2024 Deloitte back-to-school survey

Value moves to the top of the class

Nick Handrinos

United States

Brian McCarthy

United States

Stephen Rogers

United States

Lupine Skelly

United States

In our 17th annual back-to-school survey, families are caught in a balancing act as they prepare to embark on their second-largest spending expenditure of the year.1 Respondents are juggling several aspects—the need to check necessities off school lists versus splurging on the novelty items their children want, and the need for low prices versus their desire for convenience. They are also trying to balance a cost-of-living squeeze with wanting to prioritize repadding their savings and enrolling their children in extracurricular activities.

In short, it’s an exhausting time for parents and an opportunity for retailers to take some of the friction out of the occasion, especially as $31.3 billion in potential sales are up for grabs.

In May 2024, we surveyed nearly 1,200 US-based parents of school-aged children (grades K to 12) to learn about their back-to-school spending plans. The survey respondents made it loud and clear that value is top of mind for them. Further, they’re looking to shop earlier in the season to find the best deals, especially around the mid-July promotional events. The more money they can save early on, the more wiggle room they could have for a few indulgences, as 85% of those surveyed said they could be influenced to splurge on their children’s must-have products, while 50% planned to purchase something for themselves.

To help capture these incremental dollars during an event focused on economizing, retailers should consider leaning on their loyalty levers. Shoring up loyalty programs and creating consistent in-store and online experiences will likely be crucial for retailers to build trust and encourage loyal behavior. Further, retailers can help ease the anxiety around the event by making it convenient for consumers through consistent omni-channel experiences.

Read on for key takeaways and download the full survey findings.

Key takeaways

Parents weigh prices and priorities

As families continue to navigate a cost-of-living squeeze, they’re having to prioritize where their incremental dollars go. With a focus on repadding their savings and investing in extracurricular activities, respondents are taking a cautious approach to back-to-school spending. They plan to spend an average of $586 per child, similar to last year.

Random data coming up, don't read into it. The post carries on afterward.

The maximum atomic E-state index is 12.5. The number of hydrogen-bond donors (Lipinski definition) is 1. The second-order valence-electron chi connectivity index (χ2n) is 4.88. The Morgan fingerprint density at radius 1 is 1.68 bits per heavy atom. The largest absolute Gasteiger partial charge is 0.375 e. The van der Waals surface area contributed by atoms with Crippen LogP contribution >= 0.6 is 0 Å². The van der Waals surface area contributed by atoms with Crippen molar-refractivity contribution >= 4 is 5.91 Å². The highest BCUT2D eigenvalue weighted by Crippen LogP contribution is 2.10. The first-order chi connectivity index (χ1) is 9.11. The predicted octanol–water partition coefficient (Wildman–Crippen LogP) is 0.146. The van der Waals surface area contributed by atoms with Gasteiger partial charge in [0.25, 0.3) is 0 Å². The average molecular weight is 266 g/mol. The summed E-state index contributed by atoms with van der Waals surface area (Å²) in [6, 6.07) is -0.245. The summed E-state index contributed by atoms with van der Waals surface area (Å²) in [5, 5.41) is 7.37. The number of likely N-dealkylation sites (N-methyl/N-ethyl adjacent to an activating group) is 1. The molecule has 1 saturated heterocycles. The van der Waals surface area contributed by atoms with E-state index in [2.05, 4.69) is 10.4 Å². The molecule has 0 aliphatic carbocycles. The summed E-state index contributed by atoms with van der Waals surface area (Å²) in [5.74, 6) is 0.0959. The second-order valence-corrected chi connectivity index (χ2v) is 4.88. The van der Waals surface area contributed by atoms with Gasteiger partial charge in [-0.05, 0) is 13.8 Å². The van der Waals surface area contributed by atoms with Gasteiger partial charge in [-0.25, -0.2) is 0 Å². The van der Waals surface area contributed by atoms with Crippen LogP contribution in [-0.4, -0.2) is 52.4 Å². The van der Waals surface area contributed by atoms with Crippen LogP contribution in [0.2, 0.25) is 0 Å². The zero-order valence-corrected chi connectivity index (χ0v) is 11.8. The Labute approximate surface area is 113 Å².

What’s in it for retailers

Eighty-six percent of surveyed parents have enrolled their children in extracurricular activities and plan to spend $582 per child on these activities (including fees and equipment). Retailers should therefore consider ways to take advantage of parents willing to go beyond school necessities as they stock up on supplies and gear for these activities.

Low-income (–4% YoY) and middle-income (–9% YoY) parents are pulling back on spending as they struggle with finances and are concerned about economic conditions. To alleviate their anxiety, retailers should consider shoring up loyalty programs and offering incentives to keep consumers shopping all season long as loyal back-to-school shoppers spend 35% more.

Value tops loyalty

Consumers surveyed are prioritizing value over loyalty, by shopping earlier to find the best deals (66% of the budget is expected to be spent by the end of July versus 59% in 2023), shifting to private label (50%), and shopping at more retail formats to find the best deals (4.7 versus 3.9 In 2023).

What’s in it for retailers

With the shopping season continuing to be pulled forward, retailers should consider messaging and promoting early on digital channels, as early shoppers spend 1.5x more than late shoppers and frequent digital formats more often. And while highlighting value early on will likely be important, retailers should also consider messaging how they plan to make the shopping journey easy, given shoppers prioritize convenience as well.

Four in 10 parents (across income groups) are expected to purchase a used or refurbished item this season, indicating the growing popularity of circularity. Retailers that can expand circular assortments and messages around the benefits of buying through a trusted source may be able to hedge against the growing popularity of peer-to-peer marketplaces.

Splurging for the right reasons

Despite parents focusing on necessities, 85% of respondents said they could be influenced to splurge on a must-have item or brand to make the start of school exciting or help boost their child’s self-esteem. In addition, 50% said they plan to purchase something for themselves, offering retailers opportunities to secure add-on sales.

What’s in it for retailers

With 61% of parents surveyed saying that their children influence them to spend more, retailers should consider engaging children in the shopping journey. By creating a fun and memorable shopping experience for children, retailers could increase their appeal to parents and encourage higher engagement.

Further, parents who shop for themselves while shopping for their children are likely to spend 1.4x more compared to others who don’t shop for themselves. Retailers should note that parents who shop at apparel stores for back-to-school items may be persuaded to shop for themselves too.

Download the full survey findings.

BY

Nick Handrinos

United States

Brian McCarthy

United States

Stephen Rogers

United States

Lupine Skelly

United States

Endnotes

  1. National Retail Federation, accessed June 2024.

    View in Article

Acknowledgments

Cover image by: Sofia Sergi